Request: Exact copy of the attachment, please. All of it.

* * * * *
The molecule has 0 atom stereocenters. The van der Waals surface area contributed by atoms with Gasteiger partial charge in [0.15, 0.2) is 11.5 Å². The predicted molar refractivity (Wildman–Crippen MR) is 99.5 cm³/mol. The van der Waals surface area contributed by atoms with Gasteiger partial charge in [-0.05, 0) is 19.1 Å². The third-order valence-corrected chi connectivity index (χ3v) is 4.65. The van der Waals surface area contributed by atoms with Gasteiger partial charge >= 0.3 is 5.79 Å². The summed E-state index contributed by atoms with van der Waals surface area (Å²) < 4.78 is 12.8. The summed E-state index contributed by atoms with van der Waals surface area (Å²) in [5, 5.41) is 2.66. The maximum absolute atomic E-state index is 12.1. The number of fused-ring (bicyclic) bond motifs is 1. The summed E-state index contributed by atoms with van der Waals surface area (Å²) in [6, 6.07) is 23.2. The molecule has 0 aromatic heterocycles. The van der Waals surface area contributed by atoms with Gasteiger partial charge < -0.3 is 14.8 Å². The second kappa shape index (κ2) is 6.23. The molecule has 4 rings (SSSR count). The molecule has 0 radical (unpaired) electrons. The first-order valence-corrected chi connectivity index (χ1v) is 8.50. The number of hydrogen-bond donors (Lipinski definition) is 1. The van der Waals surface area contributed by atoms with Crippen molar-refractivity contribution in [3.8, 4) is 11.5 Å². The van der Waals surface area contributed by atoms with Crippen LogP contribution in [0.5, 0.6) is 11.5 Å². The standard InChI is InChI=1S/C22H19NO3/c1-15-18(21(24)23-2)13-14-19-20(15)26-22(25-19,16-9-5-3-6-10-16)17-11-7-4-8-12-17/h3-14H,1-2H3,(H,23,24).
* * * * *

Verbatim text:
The molecule has 0 atom stereocenters. The van der Waals surface area contributed by atoms with Gasteiger partial charge in [0.15, 0.2) is 11.5 Å². The predicted molar refractivity (Wildman–Crippen MR) is 99.5 cm³/mol. The van der Waals surface area contributed by atoms with Gasteiger partial charge in [-0.05, 0) is 19.1 Å². The third-order valence-corrected chi connectivity index (χ3v) is 4.65. The van der Waals surface area contributed by atoms with Gasteiger partial charge >= 0.3 is 5.79 Å². The summed E-state index contributed by atoms with van der Waals surface area (Å²) < 4.78 is 12.8. The summed E-state index contributed by atoms with van der Waals surface area (Å²) in [5, 5.41) is 2.66. The maximum absolute atomic E-state index is 12.1. The number of fused-ring (bicyclic) bond motifs is 1. The summed E-state index contributed by atoms with van der Waals surface area (Å²) in [6, 6.07) is 23.2. The molecule has 0 aromatic heterocycles. The van der Waals surface area contributed by atoms with Gasteiger partial charge < -0.3 is 14.8 Å². The second kappa shape index (κ2) is 6.23. The molecule has 4 rings (SSSR count). The molecule has 0 radical (unpaired) electrons. The first-order valence-corrected chi connectivity index (χ1v) is 8.50. The number of hydrogen-bond donors (Lipinski definition) is 1. The van der Waals surface area contributed by atoms with Crippen molar-refractivity contribution in [3.8, 4) is 11.5 Å². The van der Waals surface area contributed by atoms with Crippen LogP contribution in [0.5, 0.6) is 11.5 Å². The standard InChI is InChI=1S/C22H19NO3/c1-15-18(21(24)23-2)13-14-19-20(15)26-22(25-19,16-9-5-3-6-10-16)17-11-7-4-8-12-17/h3-14H,1-2H3,(H,23,24).